Between the “big conspiracy” and network-building on the ground: understanding the transition in francophone africa as social and transnational history

29.09.2017 to 30.09.2017

29-30 september 2017

In spite of a number of studies that shed light on French decolonization in sub-Saharan Africa, much remains unclear regarding the various continuities that characterize the years after independence. The analysis of the transition has frequently remained an interpretation of late colonial structures, often at the top level of political decision-making, and with a focus on imperial history (which has had difficulties to escape Eurocentric frameworks) ending with the transfer of power (i.e. mostly in 1960).

While the idea of a Françafrique of an entangled character, as a kind of embodiment of French neocolonial goals, has been popular over the last three decades, little has been done to understand the creation and development of French-African networks. Empirical research is relatively rare. Recent interest in the Réseau Foccart has to be regarded as positive. Yet the recent interpretation of Foccart’s activities has favoured a kind of conspiracy theory from a Eurocentric perspective, which does not do justice to the complexities of African-French entanglements. Instead of discussing the French presence in several former colonies after 1960 from this standpoint, the focus should be on the multiplicity and ambivalence of links, interests and strategies.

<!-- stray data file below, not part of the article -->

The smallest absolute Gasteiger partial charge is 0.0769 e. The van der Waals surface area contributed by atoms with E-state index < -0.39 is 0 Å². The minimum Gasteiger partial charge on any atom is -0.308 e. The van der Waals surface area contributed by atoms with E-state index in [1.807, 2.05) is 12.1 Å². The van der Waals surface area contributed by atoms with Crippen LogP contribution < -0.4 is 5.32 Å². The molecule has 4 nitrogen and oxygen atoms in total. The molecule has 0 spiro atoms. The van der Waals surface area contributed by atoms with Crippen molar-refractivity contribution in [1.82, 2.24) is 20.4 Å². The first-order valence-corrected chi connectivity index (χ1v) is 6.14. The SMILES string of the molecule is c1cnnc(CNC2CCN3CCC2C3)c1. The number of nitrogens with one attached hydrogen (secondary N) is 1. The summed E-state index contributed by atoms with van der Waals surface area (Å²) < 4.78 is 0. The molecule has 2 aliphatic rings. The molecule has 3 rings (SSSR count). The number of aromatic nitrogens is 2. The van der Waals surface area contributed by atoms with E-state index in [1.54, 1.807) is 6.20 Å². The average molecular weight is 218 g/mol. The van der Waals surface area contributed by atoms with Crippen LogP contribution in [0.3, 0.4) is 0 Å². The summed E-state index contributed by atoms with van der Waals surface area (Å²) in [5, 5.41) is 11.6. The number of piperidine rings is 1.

Such an approach would certainly need to be complemented by a perspective that gives more room to the experience at middle-level and to aspects of social history. We must not forget that, in several former French colonies, European experts, military men and former administrators had an importance locally, continuing the late colonial projects that are so typical of the 1950s. Business links, facilitated by the existence of the Franc zone, were also important. These connections and exchanges with African officials are clearly important for understanding the process of nation-building on the ground.

It would also be interesting to see how far the trajectory of some of the former French colonies in sub-Saharan Africa could be compared to experiences elsewhere in France’s former empire, where the transitions took a very different form.

This two-day workshop seeks to promote new research concerning the transition in former French colonies in sub-Saharan Africa. It will build on Tony Chafer’s and Alexander Keese’s work on French colonialism and West African societies shortly before and after independence.

Event organizer: 
Tony Chafer (University of Portsmouth) , Alexander Keese (UNIGE), Romain Tiquet (UNIGE)
Venue
Université de Genève
Uni Bastions
1211
Genève
Geneva
Event language(s): 
French
Additional event information
Cost information
Event cost: 
0.00 CHF